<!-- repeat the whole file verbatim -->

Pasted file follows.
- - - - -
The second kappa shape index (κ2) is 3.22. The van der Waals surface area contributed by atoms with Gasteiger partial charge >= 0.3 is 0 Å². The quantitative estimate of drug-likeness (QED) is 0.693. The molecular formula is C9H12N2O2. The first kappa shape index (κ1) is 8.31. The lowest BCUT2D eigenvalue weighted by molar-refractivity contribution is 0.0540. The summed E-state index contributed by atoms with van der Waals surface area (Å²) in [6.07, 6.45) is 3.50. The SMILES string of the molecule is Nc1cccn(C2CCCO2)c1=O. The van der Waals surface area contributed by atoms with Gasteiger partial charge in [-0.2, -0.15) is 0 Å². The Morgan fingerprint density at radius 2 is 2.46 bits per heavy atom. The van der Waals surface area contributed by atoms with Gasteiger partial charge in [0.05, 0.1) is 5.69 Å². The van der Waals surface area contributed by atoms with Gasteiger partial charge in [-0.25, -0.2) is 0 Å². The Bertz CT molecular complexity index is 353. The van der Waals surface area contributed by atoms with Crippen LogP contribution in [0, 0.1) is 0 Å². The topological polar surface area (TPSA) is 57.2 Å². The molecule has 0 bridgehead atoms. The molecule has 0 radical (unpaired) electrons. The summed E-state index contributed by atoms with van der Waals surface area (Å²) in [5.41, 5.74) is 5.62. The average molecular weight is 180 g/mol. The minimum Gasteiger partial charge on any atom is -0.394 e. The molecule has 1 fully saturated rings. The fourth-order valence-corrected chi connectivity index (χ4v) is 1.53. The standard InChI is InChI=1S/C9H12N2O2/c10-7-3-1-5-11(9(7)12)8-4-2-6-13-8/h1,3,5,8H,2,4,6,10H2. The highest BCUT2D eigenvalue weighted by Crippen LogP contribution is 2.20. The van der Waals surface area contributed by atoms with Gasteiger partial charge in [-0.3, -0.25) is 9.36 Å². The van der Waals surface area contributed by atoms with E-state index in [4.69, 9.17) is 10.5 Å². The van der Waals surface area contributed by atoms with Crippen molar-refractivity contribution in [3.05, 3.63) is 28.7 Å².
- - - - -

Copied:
The second kappa shape index (κ2) is 3.22. The van der Waals surface area contributed by atoms with Gasteiger partial charge >= 0.3 is 0 Å². The quantitative estimate of drug-likeness (QED) is 0.693. The molecular formula is C9H12N2O2. The first kappa shape index (κ1) is 8.31. The lowest BCUT2D eigenvalue weighted by molar-refractivity contribution is 0.0540. The summed E-state index contributed by atoms with van der Waals surface area (Å²) in [6.07, 6.45) is 3.50. The SMILES string of the molecule is Nc1cccn(C2CCCO2)c1=O. The van der Waals surface area contributed by atoms with Gasteiger partial charge in [-0.2, -0.15) is 0 Å². The Morgan fingerprint density at radius 2 is 2.46 bits per heavy atom. The van der Waals surface area contributed by atoms with Gasteiger partial charge in [0.05, 0.1) is 5.69 Å². The van der Waals surface area contributed by atoms with Gasteiger partial charge in [-0.25, -0.2) is 0 Å². The Bertz CT molecular complexity index is 353. The van der Waals surface area contributed by atoms with Crippen LogP contribution in [0, 0.1) is 0 Å². The topological polar surface area (TPSA) is 57.2 Å². The molecule has 0 bridgehead atoms. The molecule has 0 radical (unpaired) electrons. The summed E-state index contributed by atoms with van der Waals surface area (Å²) in [5.41, 5.74) is 5.62. The average molecular weight is 180 g/mol. The minimum Gasteiger partial charge on any atom is -0.394 e. The molecule has 1 fully saturated rings. The fourth-order valence-corrected chi connectivity index (χ4v) is 1.53. The standard InChI is InChI=1S/C9H12N2O2/c10-7-3-1-5-11(9(7)12)8-4-2-6-13-8/h1,3,5,8H,2,4,6,10H2. The highest BCUT2D eigenvalue weighted by Crippen LogP contribution is 2.20. The van der Waals surface area contributed by atoms with Gasteiger partial charge in [-0.3, -0.25) is 9.36 Å². The van der Waals surface area contributed by atoms with E-state index in [4.69, 9.17) is 10.5 Å². The van der Waals surface area contributed by atoms with Crippen molar-refractivity contribution in [3.05, 3.63) is 28.7 Å².